pathology of epilepsy

Matt Jones jonesmat at
Fri Sep 18 12:33:07 EST 1998

In article <6tsmjt$rgh at> F. Frank LeFever,
flefever at writes:
>Well....Where to begin?  "Crossing the synapse ineffectively"?  Well,
>no; one might say TOO effectively--or more to the point, there is an
>imbalance between excitatory synapses (e.g. NMDA glutaminergic) and
>inhibitory ones (e.g. GABA).  Crudely, think of a runaway engine with
>no governor, no brakes, etc.

I'm no expert, but Mr. LeFever is right. An imbalance between excitation
(both NMDA and non-NMDA) and GABAergic inhibition within a circuit is
probably at the root of a lot of seizure disorders. There are a lot of
ways that such an imbalance might develop. Injury, heredity, fever, etc.
A lot of the time, "epilepsy" which is a term that describes a continuing
_tendency_ to experience seizures rather than just having a seizure, can
be traced back to a single seizure event. For example, say a person is in
a car accident and sustains a head injury. That injury might cause a
seizure (perhaps right then, perhaps later). Since the person doesn't
have epilepsy at the time, they and their families aren't aware that the
seizure is going to occur, and therefore don't take various precautions.
When the seizure occurs, the person isn't in a hospital, and doesn't have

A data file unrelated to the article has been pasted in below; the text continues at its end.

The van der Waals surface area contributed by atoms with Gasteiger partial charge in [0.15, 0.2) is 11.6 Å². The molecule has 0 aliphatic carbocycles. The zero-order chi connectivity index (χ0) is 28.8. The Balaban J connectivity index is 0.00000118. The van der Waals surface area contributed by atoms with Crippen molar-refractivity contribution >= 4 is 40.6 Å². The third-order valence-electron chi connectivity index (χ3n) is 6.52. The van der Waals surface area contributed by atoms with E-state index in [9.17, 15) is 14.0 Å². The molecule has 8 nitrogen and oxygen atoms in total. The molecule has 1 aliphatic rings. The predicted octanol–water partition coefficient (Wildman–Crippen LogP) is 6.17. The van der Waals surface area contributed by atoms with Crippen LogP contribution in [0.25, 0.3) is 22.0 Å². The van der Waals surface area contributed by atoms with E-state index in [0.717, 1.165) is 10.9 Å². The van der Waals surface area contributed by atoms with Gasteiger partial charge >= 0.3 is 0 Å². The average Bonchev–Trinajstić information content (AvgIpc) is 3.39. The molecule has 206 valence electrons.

access to antiepileptic drugs, etc. So this initial seizure may be very
severe and last for a long time (i.e., the person may be in "status
epilepticus" for tens of minutes before it subsides or can be treated).  

Seizures can result from damage, but more importantly they also cause
damage themselves. So this initial severe seizure can set up a "chain
reaction" of biochemical and physiological events that will predispose
the person to experience further seizures later in life. Some of these
changes might involve the expression of new neuronal genes that favor
increased excitability, or the suppression of genes that favor inhibition
(see a recent J. Neuroscience paper by Kapur and Macdonald). Some of the
changes seem to involve an actual outgrowth of excitatory axons, so that
the density of excitatory synapses is greatly increased ("sprouting").

Why does the brain respond like this to an injury? It would seem that a
rational brain would do exactly the opposite. I suppose its because the
brain didn't really evolve to cope with head trauma, but rather to be a
very flexible, very plastic organ that accomodates itself to make the
best of new input. In the healthy brain, there are all sorts of
mechanisms for _increasing_  the strength of excitatory connections in
response to various events. For example, there's a thing called Long Term
Potentiation (LTP), where a strong stimulus causes the excitatory
synapses to get stronger, and to stay stronger for a really long time.
There's also a bunch of mechanisms for downregulating inhibition during
strong stimuli (autoinhibition of GABA release via GABA-B receptors,
postsynaptic GABA-A receptor desensitization, downregulation of GABA
receptor density, etc.). So the brain appears to be poised and ready to
rev itself up at the drop of a hat. Given that, it's no surprise that
epilepsy is such an insidious problem.


Matt Jones
The Vollum Institute
Portland, OR

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